When you're trying to find a job, it's always important to focus on what your resume says about you. In some cases, you may be portraying a completely different version of yourself than you intend to, and this may have a negative effect when trying to obtain an interview. Knowing what to write and what to focus on will have much better end results.
Quartz wrote that one of the most important things to do when writing your resume is to make sure it's written well. This doesn't just mean keeping typos and errors at bay, but ensuring the words you use are engaging and garner the right results. To make sure you're on the right track, regularly check in with your friends, family or coworkers to get their reactions and suggestions about its current form. It's likely they'll be able to point you in the right direction or identify a phrase that belies a different intent than you may have wanted.
It's also important to consider where you want to be in the near future, not just what you've done in the past. You have a clear goal in your job search, to better yourself in some way, and it's important that you emphasize your intentions. This can be done by an objective or career statement somewhere in your application. It should represent what you aim to gain from this position and where you intend to be in upcoming years.
According to the Huffington Post, there's a specific strategy that works well during the application process. Many employers want to see certain skills and abilities in every application. By reviewing both industry expectations and similar openings to the one you're applying for, you can gather a better idea of what your potential bosses are looking for down to certain specializations. You should take advantage of this. It also means that some of your experience may not be directly relevant. Removing older and less immediately-related bullets from your resume will likely help streamline your efforts.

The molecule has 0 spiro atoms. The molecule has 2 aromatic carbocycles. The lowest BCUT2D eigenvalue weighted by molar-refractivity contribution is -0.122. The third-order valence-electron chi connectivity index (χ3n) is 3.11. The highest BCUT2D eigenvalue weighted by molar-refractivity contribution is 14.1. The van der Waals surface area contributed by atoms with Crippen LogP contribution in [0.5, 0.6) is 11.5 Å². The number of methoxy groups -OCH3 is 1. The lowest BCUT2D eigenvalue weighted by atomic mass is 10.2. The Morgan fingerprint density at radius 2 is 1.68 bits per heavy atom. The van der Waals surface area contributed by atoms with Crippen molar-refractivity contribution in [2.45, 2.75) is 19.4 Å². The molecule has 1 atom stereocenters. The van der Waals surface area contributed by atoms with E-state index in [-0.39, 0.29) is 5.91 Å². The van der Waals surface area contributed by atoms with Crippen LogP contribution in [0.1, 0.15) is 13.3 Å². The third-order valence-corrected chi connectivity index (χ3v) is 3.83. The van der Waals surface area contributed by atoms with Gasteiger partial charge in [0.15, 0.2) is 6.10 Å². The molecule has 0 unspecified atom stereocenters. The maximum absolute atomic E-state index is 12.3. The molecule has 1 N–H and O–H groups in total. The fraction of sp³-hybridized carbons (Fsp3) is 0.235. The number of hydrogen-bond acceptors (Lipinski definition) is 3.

If you do the research, you may be able to give yourself another little bonus. Many cover letters are addressed to a nonspecific person as it can be difficult to know who you're sending the application to from just a job opening. But with some sleuthing on LinkedIn, Facebook or a smaller company's website, inevitably you'll find someone with a job description involved with hiring. From here, all you need to do is make sure the cover letter's going to the right person - if more than one person is in charge of hiring, address it to all or none of them - and send it in. The personal touch won't just catch the interviewer's attention but help greatly if a job requires research. Your ability to dig up information will reflect well upon your ability to search.
It's also important to explain exactly why you want to work for the company you're applying to. If it's a small company, you can give examples of preferring different work environments. If it's large or nationally known, you can likely explain your past relationship with it and its brand. No matter what, any extra ammunition you can throw into your application will reflect well upon your efforts. You'll likely also gain a step against your competing applicants in that you'll be able to relate on a more personal level. Efforts like these will even help you gain more recognition from managers as you'll appear more professional than competitors might.